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February 16th, 2011
The American Solar Energy Society (ASES) has named Jeff Lyng the new chairman of the board. Normally, this would not be breaking news in my world except that he does not look the part of the leadership traditionally reflected of other executives in the solar industry. In fact, his appearance marks a possibly exciting turn.
This isn’t to rag on the experienced executives that have run the show in the non-profit and for-profit arms of the solar industry. We wouldn’t be where we are today without the experience, expertise, and pioneering work these individuals have done. But the solar industry is turning over a new leaf; we are moving past the tie-dye and sandals and into suits and ties. The professionalism of the solar industry has arrived and a new generation of young entrepreneurs and professionals engaged in solar and cleantech is working its way through the system bringing new perspectives and problem solving skills to the table. This new generation represents a youth culture that has grown up with “being green” on the mind.
Jeff Lyng’s appointment represents the arrival of young professionals in national leadership roles in solar and cleantech. Now, we can look up to someone just like us who engaged in professional activities related to sustainability and renewable energy right from the get-go and who has risen to a board-level position at a longstanding and prominent solar-energy non-profit.
This is also an exciting moment for ASES. The state of ASES has been on my mind a lot in the last few weeks as I and a number of my industry peers have grappled with a string of miscommunications from the ASES 2011 National Solar Conference. I will even admit that I have let my ASES membership lapse as it was unclear to me what benefit ASES was providing to me as a young professional in renewable energy and to the industry on a whole as competing networking and solar/cleantech-related non-profits and societies continue to pop up that provide me the contacts and professional growth opportunities I seek.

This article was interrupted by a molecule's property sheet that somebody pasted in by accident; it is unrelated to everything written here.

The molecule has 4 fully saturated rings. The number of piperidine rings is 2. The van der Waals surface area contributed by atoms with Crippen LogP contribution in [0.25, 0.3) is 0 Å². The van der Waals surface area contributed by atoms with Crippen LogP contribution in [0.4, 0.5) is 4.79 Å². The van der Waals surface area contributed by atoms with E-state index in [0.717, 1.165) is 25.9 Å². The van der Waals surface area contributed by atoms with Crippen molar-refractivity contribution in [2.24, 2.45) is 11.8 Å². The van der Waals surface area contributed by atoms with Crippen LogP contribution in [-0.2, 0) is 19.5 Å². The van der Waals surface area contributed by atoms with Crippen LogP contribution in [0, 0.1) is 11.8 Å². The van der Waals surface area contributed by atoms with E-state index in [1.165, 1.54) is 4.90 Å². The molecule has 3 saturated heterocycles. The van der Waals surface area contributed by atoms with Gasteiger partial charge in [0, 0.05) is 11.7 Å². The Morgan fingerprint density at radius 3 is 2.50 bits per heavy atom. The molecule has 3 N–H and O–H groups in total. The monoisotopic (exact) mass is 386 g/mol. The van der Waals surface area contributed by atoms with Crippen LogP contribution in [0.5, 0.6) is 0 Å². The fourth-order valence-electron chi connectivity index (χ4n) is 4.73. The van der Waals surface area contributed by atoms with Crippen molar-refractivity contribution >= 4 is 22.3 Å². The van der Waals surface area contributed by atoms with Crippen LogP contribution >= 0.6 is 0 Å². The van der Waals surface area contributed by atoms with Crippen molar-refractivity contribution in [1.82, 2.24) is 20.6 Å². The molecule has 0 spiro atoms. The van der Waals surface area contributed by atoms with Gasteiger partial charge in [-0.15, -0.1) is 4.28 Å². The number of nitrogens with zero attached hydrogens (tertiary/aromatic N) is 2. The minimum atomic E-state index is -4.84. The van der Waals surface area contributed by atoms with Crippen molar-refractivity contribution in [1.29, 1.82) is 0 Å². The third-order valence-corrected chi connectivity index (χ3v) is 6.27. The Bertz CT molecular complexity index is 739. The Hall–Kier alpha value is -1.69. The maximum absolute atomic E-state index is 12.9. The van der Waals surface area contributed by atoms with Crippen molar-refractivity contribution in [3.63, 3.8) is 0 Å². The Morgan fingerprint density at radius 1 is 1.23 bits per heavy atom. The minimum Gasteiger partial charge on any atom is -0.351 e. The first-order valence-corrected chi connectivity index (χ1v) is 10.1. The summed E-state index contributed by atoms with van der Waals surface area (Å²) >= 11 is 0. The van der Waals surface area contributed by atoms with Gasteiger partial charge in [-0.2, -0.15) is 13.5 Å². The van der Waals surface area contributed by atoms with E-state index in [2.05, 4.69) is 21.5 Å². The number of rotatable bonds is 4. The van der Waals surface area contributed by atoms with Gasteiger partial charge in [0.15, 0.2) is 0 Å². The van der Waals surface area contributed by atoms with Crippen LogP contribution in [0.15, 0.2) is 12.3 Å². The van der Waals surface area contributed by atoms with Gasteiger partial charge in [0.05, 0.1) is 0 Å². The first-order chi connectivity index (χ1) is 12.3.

Questions swirl in my mind at this appointment:
- Will new youth-based leadership help ASES better reach, engage, and retain the membership of young people like myself?
- Does this transition represent a trend in the rise in the respect of the expertise of young professionals in solar and other cleantech fields?
- Will current leadership begin to more deeply engage the voices and experiences of the young in an effort to re-enliven groups and societies serving the solar and cleantech sectors?
- What leadership opportunities can young professionals in cleantech expect to have available to them as our respective industries grow rapidly?
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